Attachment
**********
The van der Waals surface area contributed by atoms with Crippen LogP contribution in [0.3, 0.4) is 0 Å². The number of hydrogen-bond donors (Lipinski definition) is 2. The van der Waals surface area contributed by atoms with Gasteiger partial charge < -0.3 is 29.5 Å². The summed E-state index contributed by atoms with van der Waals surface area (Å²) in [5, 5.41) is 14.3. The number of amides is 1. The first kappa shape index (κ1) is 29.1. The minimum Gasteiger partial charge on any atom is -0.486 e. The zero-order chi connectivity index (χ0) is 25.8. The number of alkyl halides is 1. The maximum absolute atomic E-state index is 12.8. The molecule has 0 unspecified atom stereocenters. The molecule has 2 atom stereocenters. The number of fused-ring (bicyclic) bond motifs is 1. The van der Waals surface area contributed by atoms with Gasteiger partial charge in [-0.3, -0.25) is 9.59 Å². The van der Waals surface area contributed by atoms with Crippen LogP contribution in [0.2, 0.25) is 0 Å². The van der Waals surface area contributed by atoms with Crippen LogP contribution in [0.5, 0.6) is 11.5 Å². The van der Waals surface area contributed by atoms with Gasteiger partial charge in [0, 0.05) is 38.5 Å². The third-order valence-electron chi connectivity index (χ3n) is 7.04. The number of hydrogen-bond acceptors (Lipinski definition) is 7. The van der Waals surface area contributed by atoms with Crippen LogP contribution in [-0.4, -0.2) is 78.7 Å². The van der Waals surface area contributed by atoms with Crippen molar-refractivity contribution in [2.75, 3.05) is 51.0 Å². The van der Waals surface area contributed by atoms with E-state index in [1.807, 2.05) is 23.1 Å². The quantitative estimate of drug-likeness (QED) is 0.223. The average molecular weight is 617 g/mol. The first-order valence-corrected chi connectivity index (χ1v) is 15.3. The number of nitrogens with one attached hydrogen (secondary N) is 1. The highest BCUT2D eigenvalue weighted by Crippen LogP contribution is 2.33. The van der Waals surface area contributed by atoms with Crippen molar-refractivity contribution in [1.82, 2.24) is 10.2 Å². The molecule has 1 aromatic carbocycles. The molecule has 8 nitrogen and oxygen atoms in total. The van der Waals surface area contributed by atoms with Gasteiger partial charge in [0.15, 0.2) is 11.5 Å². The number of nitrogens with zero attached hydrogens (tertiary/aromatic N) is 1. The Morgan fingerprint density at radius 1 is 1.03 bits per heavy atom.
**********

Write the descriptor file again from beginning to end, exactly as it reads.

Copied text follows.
The van der Waals surface area contributed by atoms with Crippen LogP contribution in [0.3, 0.4) is 0 Å². The number of hydrogen-bond donors (Lipinski definition) is 2. The van der Waals surface area contributed by atoms with Gasteiger partial charge < -0.3 is 29.5 Å². The summed E-state index contributed by atoms with van der Waals surface area (Å²) in [5, 5.41) is 14.3. The number of amides is 1. The first kappa shape index (κ1) is 29.1. The minimum Gasteiger partial charge on any atom is -0.486 e. The zero-order chi connectivity index (χ0) is 25.8. The number of alkyl halides is 1. The maximum absolute atomic E-state index is 12.8. The molecule has 0 unspecified atom stereocenters. The molecule has 2 atom stereocenters. The number of fused-ring (bicyclic) bond motifs is 1. The van der Waals surface area contributed by atoms with Gasteiger partial charge in [-0.3, -0.25) is 9.59 Å². The van der Waals surface area contributed by atoms with Crippen LogP contribution in [0.2, 0.25) is 0 Å². The van der Waals surface area contributed by atoms with Crippen LogP contribution in [0.5, 0.6) is 11.5 Å². The van der Waals surface area contributed by atoms with Gasteiger partial charge in [0, 0.05) is 38.5 Å². The third-order valence-electron chi connectivity index (χ3n) is 7.04. The number of hydrogen-bond acceptors (Lipinski definition) is 7. The van der Waals surface area contributed by atoms with Crippen LogP contribution in [-0.4, -0.2) is 78.7 Å². The van der Waals surface area contributed by atoms with Crippen molar-refractivity contribution in [2.75, 3.05) is 51.0 Å². The van der Waals surface area contributed by atoms with E-state index in [1.807, 2.05) is 23.1 Å². The quantitative estimate of drug-likeness (QED) is 0.223. The average molecular weight is 617 g/mol. The first-order valence-corrected chi connectivity index (χ1v) is 15.3. The number of nitrogens with one attached hydrogen (secondary N) is 1. The highest BCUT2D eigenvalue weighted by Crippen LogP contribution is 2.33. The van der Waals surface area contributed by atoms with Crippen molar-refractivity contribution in [1.82, 2.24) is 10.2 Å². The molecule has 1 aromatic carbocycles. The molecule has 8 nitrogen and oxygen atoms in total. The van der Waals surface area contributed by atoms with Gasteiger partial charge in [0.15, 0.2) is 11.5 Å². The number of nitrogens with zero attached hydrogens (tertiary/aromatic N) is 1. The Morgan fingerprint density at radius 1 is 1.03 bits per heavy atom.